How does one search a title at the land office? In other words, how and why do you use the information that the land office has recorded about the titles that it has registered?
There are some important reasons you may need to look at land office records. First, if you're buying or long-leasing property in Thailand, you want to know who owns it. Let's say you look around and decide that you want to buy or long-lease a house in a neighbourhood you know is a desirable one. The agent introduces you to a lady whose husband has recently died. The agent explains that the house belonged to the lady's husband, but that the widow is now the owner.
The more you see the house, the more you like it. It's reasonably priced, and, as you should, you ask neighbours and friends in the area about the place. They think highly of the lady and don't know anything about the house that would make you not want to buy. Examples of things that would make you not want to buy that the neighbours might know are that there's a polluting factory nearby area or that there was recently a fire in the house and much of the damage has been covered up with one coat of paint.
You also have taken the precaution of having a local builder inspect the house for you. For a small fee, he has spent a couple of hours in the house and thinks that it's in pretty good shape.
So you decide to plonk down your savings. What's the next step?
You will be asked for a deposit, let's say 50,000 baht. Do you just fork it over in cash?
No, you shouldn't. Not without something important. Both you and the seller should sign a deposit agreement. In general, the practice in Thailand is that deposits are non-refundable, unless there's a problem with the title.
Why non-refundable? The idea is that the owner is taking it off the market and won't offer it to others while the deal is pending. To induce him or her to do that, you may have to pay something. If you change your mind and don't want to go forward, you have to compensate the landlord for giving you the opportunity to buy while passing on the chance to sell to others. We want to emphasise that this is not a legal requirement, just a matter of local practice. So if you have some real leverage in the deal, you may be able to talk the seller into letting you have your money back if you change your mind.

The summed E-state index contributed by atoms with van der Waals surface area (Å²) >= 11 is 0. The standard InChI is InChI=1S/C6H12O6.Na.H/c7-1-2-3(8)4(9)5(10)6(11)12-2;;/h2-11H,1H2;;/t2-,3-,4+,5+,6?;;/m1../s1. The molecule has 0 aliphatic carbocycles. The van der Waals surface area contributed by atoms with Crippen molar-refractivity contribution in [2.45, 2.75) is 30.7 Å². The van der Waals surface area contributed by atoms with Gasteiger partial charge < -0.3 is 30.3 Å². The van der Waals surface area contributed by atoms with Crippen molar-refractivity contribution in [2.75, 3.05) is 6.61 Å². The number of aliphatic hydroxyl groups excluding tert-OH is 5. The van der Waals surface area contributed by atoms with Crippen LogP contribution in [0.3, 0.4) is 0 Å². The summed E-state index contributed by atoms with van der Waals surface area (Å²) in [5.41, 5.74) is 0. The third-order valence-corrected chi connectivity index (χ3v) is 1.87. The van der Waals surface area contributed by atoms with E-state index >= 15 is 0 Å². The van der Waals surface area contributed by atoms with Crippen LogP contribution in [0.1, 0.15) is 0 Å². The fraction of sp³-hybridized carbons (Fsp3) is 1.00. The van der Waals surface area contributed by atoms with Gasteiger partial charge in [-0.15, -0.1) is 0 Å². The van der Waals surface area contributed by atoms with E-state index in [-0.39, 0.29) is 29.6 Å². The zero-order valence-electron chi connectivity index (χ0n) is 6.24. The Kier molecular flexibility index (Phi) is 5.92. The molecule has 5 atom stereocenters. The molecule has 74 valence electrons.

But the more important issue is that relating to the title. The deposit agreement should say that if the title report isn't favourable, you get your money back. This is different from the situation where you back out because you have changed your mind. If there's something wrong with the title to the place, you shouldn't buy and it's not your fault. So you should have your deposit back.
If you don't say in writing that the seller must return your money if the title report isn't favourable, you probably won't get your money back, even if you find out the title is no good.
So be sure to sign a deposit agreement that contains the wording about a favorable title report. And then get one.
What could be wrong with the title? We'll talk about this next week.
James Finch of Chavalit Finch and Partners (email@example.com)
and Nilobon Tangprasit of Siam City Law Offices Ltd (firstname.lastname@example.org).
Researchers: Arnon Rungthanakarn and Sitra Horsinchai.
For more information visit www.chavalitfinchlaw.com.
Questions? Contact us at the email addresses above.
About the author
Writer: James Finch & Nilobon Tangprasit